Still from Matri Bhumi, Cooproduction Office.

Bard Graduate Center’s exhibition on the life of artist, designer, journalist, and colonial administrator John Lockwood Kipling (1837-1911) opens up questions about visual representations of the colonial encounter in India and its aftermath. Lockwood Kipling, a significant figure in his own time, is better remembered today as Rudyard Kipling’s father. He lent his considerable talents to poetry, journalism, book illustrations, editing, museum design, furniture-making, and the plastic arts more generally. In Screen India, a film series that accompanies the exhibition, we turn to cinema through the works of artists who came of age in the shadow of empire, war, and, decolonization to explore issues of identity, interracial intimacy, and friendship across the colonial divide. Set in the context of a post-imperial world caught up in its own predicament about cross-cultural relations, and coming seventy years after the end of British colonial rule in the India, Screen India presents a series of films by renowned directors from India, France, Italy, Britain, and the United States. Scholars from around the country will introduce each film followed by a screening. The evening will conclude with a public conversation about the intertwined nature of art and politics, then and now.

Adults $8 / Students and Seniors $5. Five-event pass, $35. Gallery admission is free with a purchased ticket. For tickets and information visit: bgc.bard.edu


Rochona Majumdar is Associate Professor of the departments of Cinema and Media Studies and South Asian Languages and Civilizations at the University of Chicago. She has written extensively on the history of gender, marriage, and family in India, postcolonial thought and history, Indian intellectual history, and the history of Indian cinema. Majumdar’s books include Marriage and Modernity: Family Values in Colonial Bengal(Duke University Press, 2009), Writing Postcolonial History (Bloomsbury, 2010). She is co-editor of Civilizing Emotions (Oxford University Press, 2015) and From the Colonial to the Postcolonial: India and Pakistan in Transition (Oxford University Press, 2007). She is currently finishing a book entitled Art Cinema in India that analyzes the works of renowned Indian directors such as Satyajit Ray, Ritwik Ghatak, and Mrinal Sen to demonstrate unexpected alliances between art and popular cinema in India during a period of postcolonial political upheaval.

Tom Gunning works on problems of film style and interpretation, film history and film culture. His published work (approximately one hundred publications) has concentrated on early cinema (from its origins to the WW I) as well as on the culture of modernity from which cinema arose (relating it to still photography, stage melodrama, magic lantern shows, as well as wider cultural concerns such as the tracking of criminals, the World Expositions, and Spiritualism). His concept of the “cinema of attractions” has tried to relate the development of cinema to other forces than storytelling, such as new experiences of space and time in modernity, and an emerging modern visual culture. His book D.W. Griffith and the Origins of American Narrative Film traces the ways film style interacted with new economic structures in the early American film industry and with new tasks of story telling. His forthcoming book on Fritz Lang deals with the systematic nature of the director’s oeuvre and the processes of interpretation. He has written on the Avant-Garde film, both in its European pre-World War I manifestations and the American Avant-Garde film up to the present day. He also also written on genre in Hollywood cinema and on the relation between cinema and technology. The issues of film culture, the historical factors of exhibition and criticism and spectator’s experience throughout film history are recurrent themes in his work.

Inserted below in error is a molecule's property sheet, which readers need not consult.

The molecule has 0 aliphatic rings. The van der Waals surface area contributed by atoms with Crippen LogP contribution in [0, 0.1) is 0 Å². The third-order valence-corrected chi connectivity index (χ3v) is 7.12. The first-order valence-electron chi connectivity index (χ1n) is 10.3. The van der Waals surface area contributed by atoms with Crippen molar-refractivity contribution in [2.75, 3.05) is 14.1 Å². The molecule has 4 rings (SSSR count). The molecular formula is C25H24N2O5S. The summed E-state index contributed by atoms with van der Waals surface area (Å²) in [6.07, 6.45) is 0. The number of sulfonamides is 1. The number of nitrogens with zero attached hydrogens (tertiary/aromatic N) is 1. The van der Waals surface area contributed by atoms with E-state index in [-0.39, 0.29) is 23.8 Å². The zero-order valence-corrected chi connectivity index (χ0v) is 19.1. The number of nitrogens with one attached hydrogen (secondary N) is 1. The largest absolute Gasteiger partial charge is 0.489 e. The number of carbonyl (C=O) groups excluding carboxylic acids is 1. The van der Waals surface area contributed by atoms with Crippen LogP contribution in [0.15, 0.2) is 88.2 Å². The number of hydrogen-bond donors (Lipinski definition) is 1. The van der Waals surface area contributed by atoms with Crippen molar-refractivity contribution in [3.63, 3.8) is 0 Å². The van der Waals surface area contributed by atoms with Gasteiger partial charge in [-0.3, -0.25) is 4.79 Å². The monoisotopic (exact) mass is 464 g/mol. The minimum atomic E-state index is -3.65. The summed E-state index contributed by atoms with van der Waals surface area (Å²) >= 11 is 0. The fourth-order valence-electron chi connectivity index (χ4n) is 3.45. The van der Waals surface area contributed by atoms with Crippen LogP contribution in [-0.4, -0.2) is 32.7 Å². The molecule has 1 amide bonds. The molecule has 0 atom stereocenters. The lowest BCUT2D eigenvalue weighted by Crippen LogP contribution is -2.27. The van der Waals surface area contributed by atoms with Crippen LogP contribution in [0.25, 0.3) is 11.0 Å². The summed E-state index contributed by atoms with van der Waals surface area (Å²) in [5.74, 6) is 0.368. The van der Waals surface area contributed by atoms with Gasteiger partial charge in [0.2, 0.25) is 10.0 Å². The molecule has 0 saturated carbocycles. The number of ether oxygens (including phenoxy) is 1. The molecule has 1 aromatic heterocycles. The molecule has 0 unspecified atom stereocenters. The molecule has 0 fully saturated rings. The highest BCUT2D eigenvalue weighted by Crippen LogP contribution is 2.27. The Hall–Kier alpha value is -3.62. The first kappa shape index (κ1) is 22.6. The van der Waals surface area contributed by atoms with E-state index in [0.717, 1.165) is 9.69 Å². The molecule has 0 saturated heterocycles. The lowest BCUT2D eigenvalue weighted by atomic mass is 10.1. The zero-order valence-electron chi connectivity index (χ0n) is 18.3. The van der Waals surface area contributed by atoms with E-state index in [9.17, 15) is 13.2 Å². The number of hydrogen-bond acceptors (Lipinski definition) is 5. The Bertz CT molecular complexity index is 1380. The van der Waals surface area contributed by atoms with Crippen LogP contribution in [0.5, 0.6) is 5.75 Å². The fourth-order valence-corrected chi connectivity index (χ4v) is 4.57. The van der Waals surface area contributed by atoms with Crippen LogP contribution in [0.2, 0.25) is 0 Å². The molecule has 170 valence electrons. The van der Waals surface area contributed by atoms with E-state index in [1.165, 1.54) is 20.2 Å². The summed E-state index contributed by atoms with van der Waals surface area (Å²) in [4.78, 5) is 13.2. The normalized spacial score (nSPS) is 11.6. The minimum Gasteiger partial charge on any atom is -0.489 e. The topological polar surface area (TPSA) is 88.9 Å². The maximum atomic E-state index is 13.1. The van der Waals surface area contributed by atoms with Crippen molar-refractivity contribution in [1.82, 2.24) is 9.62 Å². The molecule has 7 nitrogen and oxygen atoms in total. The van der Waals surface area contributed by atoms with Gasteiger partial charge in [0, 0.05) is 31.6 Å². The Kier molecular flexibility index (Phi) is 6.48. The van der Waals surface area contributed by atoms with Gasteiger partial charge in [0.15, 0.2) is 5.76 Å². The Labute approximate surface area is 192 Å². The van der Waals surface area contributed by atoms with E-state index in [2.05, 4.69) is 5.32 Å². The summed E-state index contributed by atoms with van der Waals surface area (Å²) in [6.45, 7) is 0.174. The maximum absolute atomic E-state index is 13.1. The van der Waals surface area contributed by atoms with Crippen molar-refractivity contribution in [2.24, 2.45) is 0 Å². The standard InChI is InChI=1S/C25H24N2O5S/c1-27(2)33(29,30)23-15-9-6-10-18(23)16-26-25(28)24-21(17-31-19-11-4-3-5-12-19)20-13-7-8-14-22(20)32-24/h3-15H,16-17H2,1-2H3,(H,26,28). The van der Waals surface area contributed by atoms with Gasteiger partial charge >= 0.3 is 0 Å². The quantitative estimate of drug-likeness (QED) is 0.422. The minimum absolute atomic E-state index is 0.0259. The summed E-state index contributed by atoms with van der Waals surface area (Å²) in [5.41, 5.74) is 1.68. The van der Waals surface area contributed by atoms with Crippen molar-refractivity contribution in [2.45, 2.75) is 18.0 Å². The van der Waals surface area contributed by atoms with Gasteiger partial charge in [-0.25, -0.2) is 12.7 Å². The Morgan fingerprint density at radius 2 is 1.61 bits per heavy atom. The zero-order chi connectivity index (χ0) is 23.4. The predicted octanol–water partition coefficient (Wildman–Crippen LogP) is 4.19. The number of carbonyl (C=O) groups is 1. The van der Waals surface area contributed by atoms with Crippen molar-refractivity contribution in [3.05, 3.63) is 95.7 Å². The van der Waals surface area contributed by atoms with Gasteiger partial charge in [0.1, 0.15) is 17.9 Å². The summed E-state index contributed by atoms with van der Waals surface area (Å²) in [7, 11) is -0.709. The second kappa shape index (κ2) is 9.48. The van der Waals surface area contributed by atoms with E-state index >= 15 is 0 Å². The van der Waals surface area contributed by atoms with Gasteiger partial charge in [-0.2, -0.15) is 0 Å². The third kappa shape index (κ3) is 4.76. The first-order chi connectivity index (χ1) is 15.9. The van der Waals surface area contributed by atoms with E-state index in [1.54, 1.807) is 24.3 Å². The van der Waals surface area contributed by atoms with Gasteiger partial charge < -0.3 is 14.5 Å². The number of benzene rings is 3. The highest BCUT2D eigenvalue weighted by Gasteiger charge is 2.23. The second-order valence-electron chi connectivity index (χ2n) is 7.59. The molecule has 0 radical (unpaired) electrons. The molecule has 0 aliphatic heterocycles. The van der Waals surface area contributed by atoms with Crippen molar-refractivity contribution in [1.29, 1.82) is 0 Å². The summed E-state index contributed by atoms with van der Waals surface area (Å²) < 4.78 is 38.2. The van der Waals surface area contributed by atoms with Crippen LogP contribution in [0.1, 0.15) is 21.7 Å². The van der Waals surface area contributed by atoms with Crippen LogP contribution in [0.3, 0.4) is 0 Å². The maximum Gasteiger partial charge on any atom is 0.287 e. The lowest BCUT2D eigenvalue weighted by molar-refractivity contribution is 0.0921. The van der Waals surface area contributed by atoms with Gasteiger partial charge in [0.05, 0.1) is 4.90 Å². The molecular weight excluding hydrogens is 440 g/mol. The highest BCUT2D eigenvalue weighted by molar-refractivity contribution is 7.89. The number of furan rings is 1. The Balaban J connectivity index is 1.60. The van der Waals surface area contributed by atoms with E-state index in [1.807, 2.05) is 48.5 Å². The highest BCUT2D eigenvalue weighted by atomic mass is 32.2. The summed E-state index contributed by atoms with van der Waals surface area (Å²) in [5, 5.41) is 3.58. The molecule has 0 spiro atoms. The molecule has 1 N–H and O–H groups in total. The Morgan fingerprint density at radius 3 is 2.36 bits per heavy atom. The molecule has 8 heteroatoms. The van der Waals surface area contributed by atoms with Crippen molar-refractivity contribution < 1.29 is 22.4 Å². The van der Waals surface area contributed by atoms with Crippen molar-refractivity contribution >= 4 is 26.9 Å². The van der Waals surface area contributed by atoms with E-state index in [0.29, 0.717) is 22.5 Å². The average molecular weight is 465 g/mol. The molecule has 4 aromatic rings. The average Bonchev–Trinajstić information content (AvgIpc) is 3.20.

October 13, 2017: Ghare Baire (Home and the World), 1984. Directed by Satyajit Ray. Introduced by Rochona Majumdar. 120 minutes.

November 3, 2017: A Passage to India, 1984. Directed by David Lean. Introduced by Sangita Gopal. 164 minutes.

November 17, 2017: The River, 1951. Directed by Jean Renoir. Introduced by Priya Jaikumar. 99 minutes.

December 1, 2017: Bhowani Junction,1954. Directed by George Cukor. Introduced by Debashree Mukherjee. 108 minutes.

January 5, 2018: India: Matri Bhumi, 1959. Directed by Roberto Rossellini. Introduced by Tom Gunning. 90 minutes.

We are also pleased to extend complimentary need-based community tickets by request to all ticketed events. To learn more, please email
public.programs@bgc.bard.edu.

Leading support for Public Programs at Bard Graduate Center comes from Gregory Soros and other generous donors.